Bone Marrow Helps Rebuild Liver, Opens Door to New Treatments

From the WebMD Archives

June 26, 2000 -- Cells from your bone marrow routinely turn into new liver cells, travel to the liver, and help the liver rebuild itself -- an amazing new finding that may lead to new treatments for all kinds of liver disease.

Animal studies show that a type of cells -- called stem cells -- from the brain and bone marrow can grow up to be cells for other organs, something that was previously thought to be impossible. The new study, published this week in a medical journal for liver specialists, shows that this not only happens in humans but that it appears to be an important way for the body to repair damage caused by injury or disease.

"I'm not making any assumptions about what is possible any more, because this was supposed to be impossible, and there it is," lead author of the study, Neil D. Theise, MD, tells WebMD. "We now find cells from two organs streaming between each other. The concept that organs are separate from one another maybe has to be reexamined. This is not like anything they taught me in medical school."

Theise and co-workers knew from animal studies that bone marrow cells could turn into liver cells. They hit on a way to see whether this happens in humans. First they found two women who had bone marrow transplants from male donors. Using a dye that stains the male Y chromosome in the DNA of a cell, they found that male cells had taken root in the liver of each woman. These cells could only have come from the bone-marrow transplants.

Next, the researchers looked at the livers of four men who received liver transplants from female donors. Using the same dye, they found that the livers had been repopulated with male cells; that is, their new female livers had some male cells, which could only have come from somewhere else in their own bodies -- in one case, nearly half of the female donor liver's cells had been replaced by male cells.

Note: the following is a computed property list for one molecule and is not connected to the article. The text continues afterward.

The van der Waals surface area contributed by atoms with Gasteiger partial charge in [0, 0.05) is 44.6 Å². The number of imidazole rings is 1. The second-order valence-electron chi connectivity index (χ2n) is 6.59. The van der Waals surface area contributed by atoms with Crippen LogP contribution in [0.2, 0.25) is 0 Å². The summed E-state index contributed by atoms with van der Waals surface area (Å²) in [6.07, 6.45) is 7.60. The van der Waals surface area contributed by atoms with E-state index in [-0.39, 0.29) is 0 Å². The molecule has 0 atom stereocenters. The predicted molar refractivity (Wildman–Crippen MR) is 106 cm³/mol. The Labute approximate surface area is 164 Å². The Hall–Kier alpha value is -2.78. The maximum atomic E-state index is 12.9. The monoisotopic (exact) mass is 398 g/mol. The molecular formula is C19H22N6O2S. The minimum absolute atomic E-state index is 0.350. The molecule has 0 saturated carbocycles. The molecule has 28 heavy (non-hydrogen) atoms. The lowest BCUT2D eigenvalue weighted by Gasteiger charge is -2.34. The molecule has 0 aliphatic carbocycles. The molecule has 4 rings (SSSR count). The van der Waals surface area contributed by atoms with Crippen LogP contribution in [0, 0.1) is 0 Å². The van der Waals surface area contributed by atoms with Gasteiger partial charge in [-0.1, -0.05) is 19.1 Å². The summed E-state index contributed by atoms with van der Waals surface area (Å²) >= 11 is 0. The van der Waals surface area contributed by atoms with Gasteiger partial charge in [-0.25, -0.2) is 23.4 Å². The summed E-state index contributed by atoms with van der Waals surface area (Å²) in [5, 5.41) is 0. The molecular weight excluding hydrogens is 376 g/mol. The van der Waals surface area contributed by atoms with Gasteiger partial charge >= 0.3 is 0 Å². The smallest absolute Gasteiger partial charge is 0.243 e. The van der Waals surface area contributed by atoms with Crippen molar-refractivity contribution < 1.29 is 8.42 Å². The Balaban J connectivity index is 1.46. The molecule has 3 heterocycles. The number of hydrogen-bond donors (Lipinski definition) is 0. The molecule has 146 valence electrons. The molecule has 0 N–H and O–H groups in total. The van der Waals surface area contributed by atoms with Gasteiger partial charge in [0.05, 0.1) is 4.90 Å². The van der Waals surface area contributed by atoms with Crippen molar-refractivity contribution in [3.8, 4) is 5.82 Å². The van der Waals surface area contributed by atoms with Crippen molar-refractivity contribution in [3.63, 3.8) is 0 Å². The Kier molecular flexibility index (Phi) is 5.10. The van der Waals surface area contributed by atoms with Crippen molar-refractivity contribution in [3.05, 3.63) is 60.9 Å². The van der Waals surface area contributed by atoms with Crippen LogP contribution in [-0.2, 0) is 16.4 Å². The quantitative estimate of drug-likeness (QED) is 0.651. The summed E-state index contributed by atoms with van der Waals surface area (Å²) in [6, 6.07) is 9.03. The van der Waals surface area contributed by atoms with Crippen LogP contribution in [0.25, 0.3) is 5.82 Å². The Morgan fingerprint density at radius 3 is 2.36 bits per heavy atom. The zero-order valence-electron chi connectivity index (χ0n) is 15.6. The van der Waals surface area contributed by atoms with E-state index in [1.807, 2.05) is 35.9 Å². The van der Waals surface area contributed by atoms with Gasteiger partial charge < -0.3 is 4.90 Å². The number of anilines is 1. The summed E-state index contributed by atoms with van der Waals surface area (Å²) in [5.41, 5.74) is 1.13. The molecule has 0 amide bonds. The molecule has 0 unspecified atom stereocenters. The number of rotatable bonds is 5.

"What is different and quite exciting with this new paper is that it sounds like the level of replacement or proliferation of bone marrow cells is quite significant," liver-regeneration expert Neville Fausto, MD, tells WebMD. "Production of [liver cells] of up to 40% -- that is really significant." Fausto, chair of the pathology department at the University of Washington in Seattle, was not a participant in the new study.

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The liver's amazing ability to grow back even after most of it has been cut away has been known for a long time. In ancient Greek mythology the titan Prometheus was punished by forever being chained to a rock where an eagle each day ate his liver. Every night, his liver grew back. A similar process occurs in people who undergo liver surgery: Even when more than half of the organ has to be removed, it is able to grow back.

Sometimes disease or injury is so severe that the liver cannot regenerate fast enough. Theise says that the new findings may one day allow doctors to use bone-marrow cells -- from a donor or even from the same patient -- to keep the liver functioning until it has a chance to repair itself.

Theise speculates that the findings may lead to other, even more exciting treatments. These are based on the fact that marrow cells are much easier to harvest and grow outside the body than liver cells. People whose livers don?t work because of genetic defects might be cured by receiving transplants of genetically engineered marrow cells. And the new cells also might be used to build an artificial liver for patients waiting for a liver transplant.

"This opens up the possibility of a personalized artificial liver using a person's own cells," Theise says.

WebMD Health News Reviewed by Merle Diamond, MD
© 2000 WebMD, Inc. All rights reserved.

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